Dark Spots After Fraxel

I had my fraxel two week ago. First I have red spot on my face now it turned darkning spot. Do I need to use bleaching cream to get rid off it or what should I do. :( Make up couldn't cover it. :( The last fraxel was a little bit more aggresive than the previous. Because I wanted more aggresive to get better result. How long will it take for these spots to go away?

Doctor Answers 2

Dark spots after Fraxel

Your genetic makeup greatly influences whether or not you'll be prone to hyperpigmentation after laser treatments. Those patients with South American, Mediterranean and Asian gene mixes (or mix of African or Native American) do tend to have more incidences of PIH (post inflammatory hyperpigmentation).

Alert your treating physician to this problem right away as I'm sure there will be some treatment he will prescribe. And be sure to wear sunblock as advised.

I have a few Questions for you and Cautions for others

  • Did your physician ask about your ancestry? If not, and you're anything except full Northern European, always inform your dermatologist of your mixed gene pool. Actually, your physician should always ask, even if you're the color of milk!
  • If you are of mixed ethnicity which includes darker skin, did you undergo any pre-treatment with a melanin suppression agent? This will sometimes prevent - or at least minimize - a hyperpigmentation response.
  • Were you advised of caution in your sun and heat exposure? Sun exposure, hot tubs, steam rooms, poolside and beachside days, golfing, even cooking...all these can trigger a melanin explosion following laser treatments and should be avoided.
  • If you are of mixed ethnicity and your physician knew this and gave you a pre-treat plan, did you opt out of following the pretreatment program? If you were advised and prescribed and chose to only partially follow a pretreatment program, then that lapse is part of the problem.

You may find that remedying your new hyperpigmentation requires much patience over months and a variety of corrective treatments which will likely include RX levels of hydroquinone. You'll need to adhere to the corrective treatment protocol (don't try doing the drug store fix as it probably won't be strong enough) and be dedicated to sunblock and hats.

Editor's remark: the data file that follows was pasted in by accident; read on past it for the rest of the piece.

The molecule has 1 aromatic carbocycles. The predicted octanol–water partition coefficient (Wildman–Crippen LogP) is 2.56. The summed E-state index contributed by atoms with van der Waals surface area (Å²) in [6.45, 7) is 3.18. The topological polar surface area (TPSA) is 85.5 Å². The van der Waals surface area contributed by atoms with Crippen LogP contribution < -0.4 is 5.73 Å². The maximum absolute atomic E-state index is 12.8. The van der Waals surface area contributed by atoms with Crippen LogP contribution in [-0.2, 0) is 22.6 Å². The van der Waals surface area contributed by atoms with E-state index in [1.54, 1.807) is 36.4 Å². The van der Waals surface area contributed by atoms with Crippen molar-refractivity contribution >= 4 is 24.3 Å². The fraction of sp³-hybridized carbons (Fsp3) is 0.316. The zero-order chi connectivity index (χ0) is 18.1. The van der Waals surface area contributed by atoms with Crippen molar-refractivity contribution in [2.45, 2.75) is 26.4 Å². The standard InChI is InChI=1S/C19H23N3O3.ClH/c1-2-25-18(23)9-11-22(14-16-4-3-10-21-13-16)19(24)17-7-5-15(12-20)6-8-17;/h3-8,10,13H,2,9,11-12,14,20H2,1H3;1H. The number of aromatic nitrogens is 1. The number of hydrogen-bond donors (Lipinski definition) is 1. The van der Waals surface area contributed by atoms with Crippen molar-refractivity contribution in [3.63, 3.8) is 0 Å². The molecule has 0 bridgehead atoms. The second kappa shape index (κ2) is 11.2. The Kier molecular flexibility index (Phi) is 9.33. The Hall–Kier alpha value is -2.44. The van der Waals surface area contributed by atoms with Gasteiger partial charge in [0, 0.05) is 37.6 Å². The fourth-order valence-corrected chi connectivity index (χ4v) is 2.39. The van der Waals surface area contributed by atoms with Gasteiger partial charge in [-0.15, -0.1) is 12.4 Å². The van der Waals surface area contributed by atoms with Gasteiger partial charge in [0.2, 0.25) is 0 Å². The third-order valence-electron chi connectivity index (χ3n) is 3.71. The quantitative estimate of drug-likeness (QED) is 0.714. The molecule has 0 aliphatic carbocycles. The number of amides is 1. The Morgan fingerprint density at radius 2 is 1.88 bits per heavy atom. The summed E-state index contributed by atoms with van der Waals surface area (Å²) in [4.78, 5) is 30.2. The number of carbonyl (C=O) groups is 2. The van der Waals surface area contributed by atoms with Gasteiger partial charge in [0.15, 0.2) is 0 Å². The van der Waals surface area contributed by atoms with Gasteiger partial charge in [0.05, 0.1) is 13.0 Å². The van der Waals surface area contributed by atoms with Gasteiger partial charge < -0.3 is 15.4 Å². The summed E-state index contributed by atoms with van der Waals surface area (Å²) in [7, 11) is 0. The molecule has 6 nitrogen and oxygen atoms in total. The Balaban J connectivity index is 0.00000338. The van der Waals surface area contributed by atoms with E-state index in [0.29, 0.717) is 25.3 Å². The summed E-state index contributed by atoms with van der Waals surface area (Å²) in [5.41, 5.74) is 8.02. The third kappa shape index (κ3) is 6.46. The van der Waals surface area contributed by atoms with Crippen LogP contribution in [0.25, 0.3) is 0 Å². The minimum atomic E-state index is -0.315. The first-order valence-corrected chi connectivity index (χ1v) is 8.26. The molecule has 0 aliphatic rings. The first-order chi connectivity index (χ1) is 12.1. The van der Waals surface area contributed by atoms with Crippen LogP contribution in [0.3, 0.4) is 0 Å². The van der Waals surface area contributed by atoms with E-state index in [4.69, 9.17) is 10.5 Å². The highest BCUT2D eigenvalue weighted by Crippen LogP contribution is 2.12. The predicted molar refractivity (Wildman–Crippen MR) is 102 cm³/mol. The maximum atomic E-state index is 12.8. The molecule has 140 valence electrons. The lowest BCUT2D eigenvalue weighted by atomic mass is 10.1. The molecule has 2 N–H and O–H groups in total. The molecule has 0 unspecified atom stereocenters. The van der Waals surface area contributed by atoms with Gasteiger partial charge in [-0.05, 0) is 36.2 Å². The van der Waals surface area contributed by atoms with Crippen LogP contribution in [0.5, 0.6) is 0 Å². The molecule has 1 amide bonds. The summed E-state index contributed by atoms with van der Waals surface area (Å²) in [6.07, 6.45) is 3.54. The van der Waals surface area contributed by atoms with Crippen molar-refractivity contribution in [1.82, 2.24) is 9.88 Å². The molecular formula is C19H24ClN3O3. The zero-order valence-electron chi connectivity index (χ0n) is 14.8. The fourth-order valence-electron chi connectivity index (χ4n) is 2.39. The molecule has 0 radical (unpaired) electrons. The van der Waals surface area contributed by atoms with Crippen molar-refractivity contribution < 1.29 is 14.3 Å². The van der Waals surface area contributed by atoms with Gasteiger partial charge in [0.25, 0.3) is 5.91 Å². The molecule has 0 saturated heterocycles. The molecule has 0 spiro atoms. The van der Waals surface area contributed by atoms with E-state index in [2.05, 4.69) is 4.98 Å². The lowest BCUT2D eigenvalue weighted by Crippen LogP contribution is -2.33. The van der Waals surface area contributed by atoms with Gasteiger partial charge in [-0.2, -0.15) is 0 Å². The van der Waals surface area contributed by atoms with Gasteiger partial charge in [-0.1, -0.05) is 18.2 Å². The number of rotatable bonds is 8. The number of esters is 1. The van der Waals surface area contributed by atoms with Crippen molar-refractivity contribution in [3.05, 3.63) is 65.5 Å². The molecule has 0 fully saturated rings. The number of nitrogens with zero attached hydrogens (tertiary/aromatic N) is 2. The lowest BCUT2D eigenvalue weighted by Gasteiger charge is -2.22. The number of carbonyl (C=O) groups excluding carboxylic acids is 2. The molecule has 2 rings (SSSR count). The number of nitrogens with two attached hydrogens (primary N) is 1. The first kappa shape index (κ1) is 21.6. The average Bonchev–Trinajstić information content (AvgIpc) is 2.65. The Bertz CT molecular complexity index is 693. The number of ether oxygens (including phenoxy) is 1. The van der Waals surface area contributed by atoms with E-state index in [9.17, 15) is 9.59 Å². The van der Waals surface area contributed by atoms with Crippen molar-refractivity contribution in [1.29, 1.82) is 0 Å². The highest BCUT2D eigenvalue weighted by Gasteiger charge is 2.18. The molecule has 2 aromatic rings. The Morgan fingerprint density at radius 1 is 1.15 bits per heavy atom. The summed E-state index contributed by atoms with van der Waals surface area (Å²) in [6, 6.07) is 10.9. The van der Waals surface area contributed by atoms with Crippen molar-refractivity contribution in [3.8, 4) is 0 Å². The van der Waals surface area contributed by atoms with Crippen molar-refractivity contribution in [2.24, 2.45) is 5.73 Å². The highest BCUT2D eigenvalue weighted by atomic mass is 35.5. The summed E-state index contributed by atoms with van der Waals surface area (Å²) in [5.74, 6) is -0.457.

Irvine Dermatologic Surgeon
4.7 out of 5 stars 19 reviews

Causes of dark spots after Fraxel

It is difficult to know what happened and predict what will happen without seeing your skin and finding out a little more. Some people develop dark marks after they have any kind of inflammation in the skin; this is called post-inflammatory hyperpigmentation. This is more common in people with medium and darker skin tones. It can, however, happen in people with light skin who have a mixed genetic background. Rarely people can have darkening of the skin after Fraxel that can last for several weeks to months. Whether you have darkening in one spot or a large area it is probably not permanent. It should be manageable but may require patience..

Did you have Fraxel re:store or Fraxel re:pair? Fraxel re:pair is more aggressive and can cause more redness, which could in turn lead to more post-treatment skin darkening. Fraxel re:store can trigger acne breakouts and acne-like spots. You say that you had a red spot after you had Fraxel, this may have been an acne-like spot.

After Fraxel, your skin is more sensitive to the sunlight. If you had sun exposure, even if it seemed very minor, you may get a darkening of your skin. Also, if you had any skin irritation, tried to "help" along the peeling after Fraxel, or used any skin products that caused irritation you could get redness and darkening.

But it sounds like your dark spot is post-inflammatory hyperpigmentation. Talk to the physician who treated you. You need to discuss everything that has happened with your skin since your Fraxel and all of your post-Fraxel skin care in order to determine the cause of this spot and the best treatment.

Jordana S. Gilman, MD
Washington Dermatologic Surgeon
5.0 out of 5 stars 2 reviews

These answers are for educational purposes and should not be relied upon as a substitute for medical advice you may receive from your physician. If you have a medical emergency, please call 911. These answers do not constitute or initiate a patient/doctor relationship.